The number one reason people love or hate their job is their boss. Job interviewing is not all about the “job” itself. It’s also learning about the people and the corporate culture. Remember, a job that sounds good doesn’t necessarily mean you will like it if it’s a mismatch with your desires of how the workplace culture should be and if personalities conflict between you and your boss and coworkers. From experience, you should know that the environment for each job is different and managers also have different styles, so get clarity on these subjects during the job interview.
Here’s what you need to ask your potential boss to assess if the job is really right for you:
1. How would you describe the corporate culture?
A poor match with corporate culture can mean an unhappy work experience. If you think about it, you’re spending most of your time during the week at work – as much as 40 hours in most cases for full-time workers. Ensure you’ll be working under an environment that you will enjoy and that you can be productive in.
2. How would you describe your management style?
Management style is a big deal because a poor match can hinder performance dramatically. If you are the creative, go-getter type who seeks freedom to work independently, a boss who is a micro-manager may not be the best fit. Managers with a tendency to look over your shoulder every moment and who want to give feedback on every aspect of your work may hinder your performance and make for an unpleasant work setting. On the other hand, if you are one who likes clear-cut plans and direction, and you have a boss who is a macro-manager and hardly present, that can also hinder performance.
3. What do you look for in a member of your team?
This question will help determine what type of qualities are necessary and perceived as valuable to succeed on the job. If it matches up with what you have to offer, you know it’ll be a job with challenges you are ready for. At the same time, the response to this question allows you to customize your communications to further impress them.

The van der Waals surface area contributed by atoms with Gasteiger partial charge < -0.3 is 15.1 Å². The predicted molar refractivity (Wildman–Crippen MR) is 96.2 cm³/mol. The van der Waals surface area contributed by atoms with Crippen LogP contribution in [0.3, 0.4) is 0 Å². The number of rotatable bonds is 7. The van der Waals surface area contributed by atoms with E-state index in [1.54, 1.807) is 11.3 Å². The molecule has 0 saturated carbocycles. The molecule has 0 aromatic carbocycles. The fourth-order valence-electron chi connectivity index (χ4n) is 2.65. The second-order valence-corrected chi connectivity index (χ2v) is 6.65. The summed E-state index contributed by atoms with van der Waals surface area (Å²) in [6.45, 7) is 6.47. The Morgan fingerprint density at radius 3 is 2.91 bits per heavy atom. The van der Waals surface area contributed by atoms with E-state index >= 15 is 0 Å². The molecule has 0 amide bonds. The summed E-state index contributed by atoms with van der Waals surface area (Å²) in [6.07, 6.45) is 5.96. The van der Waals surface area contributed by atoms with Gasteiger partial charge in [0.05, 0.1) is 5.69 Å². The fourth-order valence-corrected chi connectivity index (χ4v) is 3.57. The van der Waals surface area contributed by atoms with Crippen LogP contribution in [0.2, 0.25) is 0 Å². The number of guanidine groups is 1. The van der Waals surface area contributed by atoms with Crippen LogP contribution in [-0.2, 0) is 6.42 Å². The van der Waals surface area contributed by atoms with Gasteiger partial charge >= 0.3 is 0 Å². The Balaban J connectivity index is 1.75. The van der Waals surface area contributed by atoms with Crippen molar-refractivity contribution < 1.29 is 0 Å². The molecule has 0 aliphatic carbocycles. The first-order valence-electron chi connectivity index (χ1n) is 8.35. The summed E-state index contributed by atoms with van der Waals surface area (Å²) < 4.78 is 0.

4. What’s expected of the individual that fills this job?
Understanding the manager’s goals for you and for the position will offer insight on whether the job presents challenges you can realistically succeed in. You also want to know that the goals and expectations set are reasonable before accepting the job.
How long have you worked here?
Someone who’s new to the job and someone who’s been around for a while can tell you several things. If they are new to the job, there may be a stronger bond you can form with the individual because you are both in a similar situation of being the “new hire.” If they have been on the job for a while, that can tell you this is potentially a stable employer to work with and one that employees are happy to work for. Understanding how long the individual has been on the job can also help you customize questions so you can get the most information out of the interview.
- For someone who’s new to the job, you can ask: “What’s a major challenge you faced being new on the job here?” The response you get may hint at potential challenges you may face as well.
- For someone who’s been employed with the company long, you can ask: “Can you tell me how you got started at the company and how you wound up where you are today?” The response you get will offer insight to whether promotions are typically fast and if growing within the company comes easy.
Each one of these questions are important to ask on top of specific job-related questions because it can help you properly assess if the opportunity is right for you..